keskiviikko 15. heinäkuuta 2015

Strange requirements of low level packages

As some of you might know, I'm the main developer of the Meson build system. It is implemented in Python 3 but has strict requirements on dependencies. Every now and then this confuses people so here's an explanation why we do things slightly unconventionally.

One of the greatest things about modern development environments is the number of third party packages and how easy they are to use. This is why Meson has spent a lot of effort in creating a simple way to get dependencies automatically on multiple platforms. This system is called Wrap, but this text is not about that. Instead it's about the lack of dependencies in Meson itself. The policy is that in order to run Meson and its test suite, you are only allowed to depend on Python standard library. No external dependencies are allowed. For non-core stuff (coverage, static analysis) external dependencies are ok.

This seems a bit strange and has caused us to have to reinvent some wheels. There are valid reasons for this, though, which have to do with the fact that packages at the lowest levels of the software stack have requirements that regular applications don't. The most important of these is that a build system needs to work in very limited distros and environments.

Let's look at Mer project for an example. It aims to provide an extremely slimmed down Linux distribution for use in mobile applications. They support only a small number of packages by design. There are only 8 Python packages in total. Six are extension packages and those are not useful for a build system. If we wanted to get Meson there, what would it actually mean?

If Meson depends on any other package, it can not be accepted into Mer. Since source bundling is prohibited and the system does not allow net access during package creation, it just can't be done. Either you disable the part that requires the extension or you don't get your package accepted. You might get an exception but you need to apply for it and it takes time an effort for many people. If only the unit test system depends on external packages you can disable it but then you can't tell if your project is working correctly. This is not acceptable either.

There are a bunch of distros like this. Then there are the BSDs that might not have your dependencies in their repos. Rather than force them all to deal with this dependency issue we instead write our code so that it has no external dependencies. This means more work for us but less for everyone else. Luckily Python 3's standard library is very good and has almost everything we need.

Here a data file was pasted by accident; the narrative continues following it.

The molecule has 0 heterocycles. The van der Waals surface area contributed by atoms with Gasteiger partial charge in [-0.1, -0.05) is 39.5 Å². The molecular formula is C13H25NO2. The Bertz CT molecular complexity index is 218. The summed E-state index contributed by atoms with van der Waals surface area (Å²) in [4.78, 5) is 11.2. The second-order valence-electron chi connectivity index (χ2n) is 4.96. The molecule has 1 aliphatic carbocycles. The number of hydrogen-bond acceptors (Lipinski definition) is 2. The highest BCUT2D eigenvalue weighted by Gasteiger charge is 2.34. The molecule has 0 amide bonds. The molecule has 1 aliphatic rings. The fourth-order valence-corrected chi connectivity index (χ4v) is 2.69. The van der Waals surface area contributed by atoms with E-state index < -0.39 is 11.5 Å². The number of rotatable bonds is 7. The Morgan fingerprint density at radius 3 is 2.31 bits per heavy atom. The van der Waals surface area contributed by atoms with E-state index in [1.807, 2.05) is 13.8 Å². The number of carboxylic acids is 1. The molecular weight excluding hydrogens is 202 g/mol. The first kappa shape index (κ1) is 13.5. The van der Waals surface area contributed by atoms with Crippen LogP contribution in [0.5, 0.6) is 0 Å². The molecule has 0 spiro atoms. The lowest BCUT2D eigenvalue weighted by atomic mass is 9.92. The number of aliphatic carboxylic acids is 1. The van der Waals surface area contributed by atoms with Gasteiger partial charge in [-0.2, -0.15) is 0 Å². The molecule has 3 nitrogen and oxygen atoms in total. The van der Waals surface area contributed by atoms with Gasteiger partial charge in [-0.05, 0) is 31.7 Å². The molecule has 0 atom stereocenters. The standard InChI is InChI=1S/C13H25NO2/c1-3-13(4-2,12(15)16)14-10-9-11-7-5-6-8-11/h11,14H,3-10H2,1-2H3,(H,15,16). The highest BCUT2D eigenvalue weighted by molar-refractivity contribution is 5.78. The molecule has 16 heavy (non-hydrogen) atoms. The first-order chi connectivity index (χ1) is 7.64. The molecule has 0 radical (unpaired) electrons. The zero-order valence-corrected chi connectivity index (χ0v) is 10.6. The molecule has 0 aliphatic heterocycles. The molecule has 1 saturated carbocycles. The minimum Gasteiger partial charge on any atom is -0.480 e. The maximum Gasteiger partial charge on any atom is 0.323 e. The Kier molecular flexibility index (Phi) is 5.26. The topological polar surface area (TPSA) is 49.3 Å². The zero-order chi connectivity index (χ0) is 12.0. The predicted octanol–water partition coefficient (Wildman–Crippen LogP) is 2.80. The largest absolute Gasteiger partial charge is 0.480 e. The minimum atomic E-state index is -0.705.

Another use case that many people don't think about is that a lot of development is done on machines that neither have Internet access nor the capability to install additional software. Several corporations have requirements such as these for real or imagined security reasons. Even some OSS development is done like this. Requesting permission to use a new dependency can take six weeks.

I'm not saying that this is right or wrong or even sane. What I'm saying is that this is reality and that you ignore reality at your own peril.

In an environment like this getting Meson approved for use takes only one round of bureaucracy. Every dependency requires an additional round (if you are lucky). To reduce friction and ease uptake, we must again cut down on our dependencies. The easier Meson is to deploy, the more people are willing to switch to it.

There are other advantages, too. It is easier to get contributions from Windows and OSX developers since they can hack on the code without any additional steps. You'd be surprised how tough it can be to download Python dependencies, even with setuptools. Deployment is easier, too: "Download Python 3 and Meson, run" as opposed to "download Python 3 and Meson, use setuptool to move it places, then install these dependencies and then set up these paths and ...".

Because of these reasons we don't use external dependencies. This is the price you pay for being at the very bottom of the software stack.

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